Who is Yelawolf? A shotgun-toting, trailer park-repping, redneck apologist? Or the most literary MC in years; a southern gothic answer to Wu-Tang Clan? Yes and yes. Because he's white and raps fast, he's often compared to Eminem, but a more fitting comparison would be with Ozarks novelist Daniel Woodrell (Winter's Bone), who similarly brings to life complex characters living amid meth labs, poverty and violence. "Two men stand, one's gotta go/One falls down to the ground, one walks down to the road," he raps on his breakout track "Pop the Trunk." "In the valley of the hollowed fields, in the valley of the hollowed till/This ain't a figment of my imagination buddy, this is where I live."
Despite his downright egg-headed eye for description, as an Interscope artist who has collaborated with Gucci Mane, Big Boi and Slim Thug, Yelawolf fits comfortably into the Southern rap mainstream. Born Michael Atha, with a nickname that reflects the Native American heritage of the father who abandoned him, he has been able to claw his way into an industry typically more concerned with image than insight. Not that Yelawolf's appearance doesn't turn heads; with his long, greasy hair, thin frame, and tats that creep out from his clothes (including the word "red" on his neck), he embodies the culture he represents.
Born in Gadsden, Ala. — two hours due west of Atlanta — he lived all over the country before returning home not long ago, and has no problem reconciling his love for hip-hop with his love for his hometown. "There's just something special about my state," he says. "You might see some guys with a big old rebel flag on their truck, but they'll be playing some Triple 6 Mafia, or UGK, or Lil Boosie. All they listen to is rap. It's intriguing, but it's also cool as fuck."
He wasn't always so comfortable with his identity. Raised by a mother who tended bar, he dropped out of high school and left home at 15, before eventually making his way to the West Coast, where he tried to be a professional skateboarder. He worked on an Alaskan fishing boat before returning to the South and attempting to fashion a career as a rapper. He made all the beats on his 2005 work Creek Water — which a since-deceased friend pressed up using "straight dope money" — but he hadn't fully embraced his inner-hillbilly poet. He thought his vocals were too pitchy, for one thing, and he wasn't quite sure his life's grist was appropriate rap subject matter.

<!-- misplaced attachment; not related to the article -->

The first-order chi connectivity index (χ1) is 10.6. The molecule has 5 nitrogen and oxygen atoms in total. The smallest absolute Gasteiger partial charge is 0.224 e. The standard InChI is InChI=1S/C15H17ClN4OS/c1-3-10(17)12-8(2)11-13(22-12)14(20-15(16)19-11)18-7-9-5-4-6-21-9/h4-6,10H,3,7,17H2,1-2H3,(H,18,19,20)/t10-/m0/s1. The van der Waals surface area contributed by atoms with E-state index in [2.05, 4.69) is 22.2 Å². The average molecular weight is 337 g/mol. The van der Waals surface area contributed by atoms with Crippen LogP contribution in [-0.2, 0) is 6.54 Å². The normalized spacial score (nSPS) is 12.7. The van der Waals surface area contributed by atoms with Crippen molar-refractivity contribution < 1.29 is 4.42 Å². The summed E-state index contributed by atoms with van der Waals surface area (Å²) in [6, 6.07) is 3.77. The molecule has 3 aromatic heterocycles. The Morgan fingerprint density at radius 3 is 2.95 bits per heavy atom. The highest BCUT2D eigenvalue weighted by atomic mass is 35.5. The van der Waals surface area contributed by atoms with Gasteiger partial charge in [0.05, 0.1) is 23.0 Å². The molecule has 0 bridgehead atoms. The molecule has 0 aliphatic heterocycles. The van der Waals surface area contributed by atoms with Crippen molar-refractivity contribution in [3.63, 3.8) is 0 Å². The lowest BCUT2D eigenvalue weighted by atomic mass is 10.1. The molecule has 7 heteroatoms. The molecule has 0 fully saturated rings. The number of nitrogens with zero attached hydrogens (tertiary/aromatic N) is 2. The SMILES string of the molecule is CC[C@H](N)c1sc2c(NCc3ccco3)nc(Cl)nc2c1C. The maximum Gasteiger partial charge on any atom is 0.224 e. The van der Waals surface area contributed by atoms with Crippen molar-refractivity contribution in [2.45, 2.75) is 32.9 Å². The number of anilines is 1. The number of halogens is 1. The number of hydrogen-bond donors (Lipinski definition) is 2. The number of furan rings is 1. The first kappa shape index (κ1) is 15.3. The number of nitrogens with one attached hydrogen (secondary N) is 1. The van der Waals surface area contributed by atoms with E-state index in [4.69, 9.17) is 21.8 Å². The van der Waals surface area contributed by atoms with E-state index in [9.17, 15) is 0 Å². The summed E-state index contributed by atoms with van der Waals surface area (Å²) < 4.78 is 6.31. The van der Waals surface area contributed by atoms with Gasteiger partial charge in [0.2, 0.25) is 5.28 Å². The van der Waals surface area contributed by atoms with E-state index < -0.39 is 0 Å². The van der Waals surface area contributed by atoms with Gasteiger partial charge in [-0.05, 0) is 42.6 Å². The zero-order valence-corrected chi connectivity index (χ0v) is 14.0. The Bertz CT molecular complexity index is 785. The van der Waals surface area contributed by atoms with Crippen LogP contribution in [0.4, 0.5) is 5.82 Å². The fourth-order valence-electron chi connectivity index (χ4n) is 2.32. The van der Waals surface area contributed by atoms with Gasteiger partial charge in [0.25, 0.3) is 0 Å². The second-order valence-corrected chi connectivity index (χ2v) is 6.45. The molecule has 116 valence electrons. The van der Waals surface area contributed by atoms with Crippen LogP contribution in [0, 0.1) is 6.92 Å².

But while living in a Huntsville, Ala., trailer park a year later it all crystallized. Suddenly, it became clear to him that he had the birthright to rhyme about his culture, and that doing anything else wouldn't feel true. His upbringing was a gift, and he needed to seize onto it. "Instead of just being on the mic, kicking some metaphors, I said, 'Fuck it. This is what I am, a small-town fucking white boy,'" he says.
He saw results almost immediately, and recalls a particularly fired-up recording session shortly after his revelation. "I walked out of the booth, and the guys were standing up in the control room, looking at me like, 'Wha?'" In 2007, he signed with Columbia Records and though that situation didn't pan out, his career has since gathered speed like a boulder approaching a gulch. His 2008 mixtape, Stereo, re-imagined classic rock hits as hip-hop beats and won positive reviews, while his 2010 tape, Trunk Muzik, has elevated him into the small tier of MCs considered likely to soon break big. His Interscope debut will likely see the light of day in early 2011. Until then, he's been busy prepping his next mixtape, Trunk Muzik: 0-60, which drops Nov. 23, and turning out one talked-about track and guest appearance after another, including a spot on Big Boi's "You Ain't No DJ," and a freestyle over Gucci Mane's "Lemonade."
But he may not be out of the woods yet. It would be tragic if his major-label album glossed over his gritty, frenetic flow and his evocative imagery — i.e., that which makes him interesting — for something stale and one-dimensional, as is often the case with industry debuts. In the meantime, rap is fortunate enough to possess someone truly representing his culture — not just by shouting it out, but by bringing its inhabitants to life.
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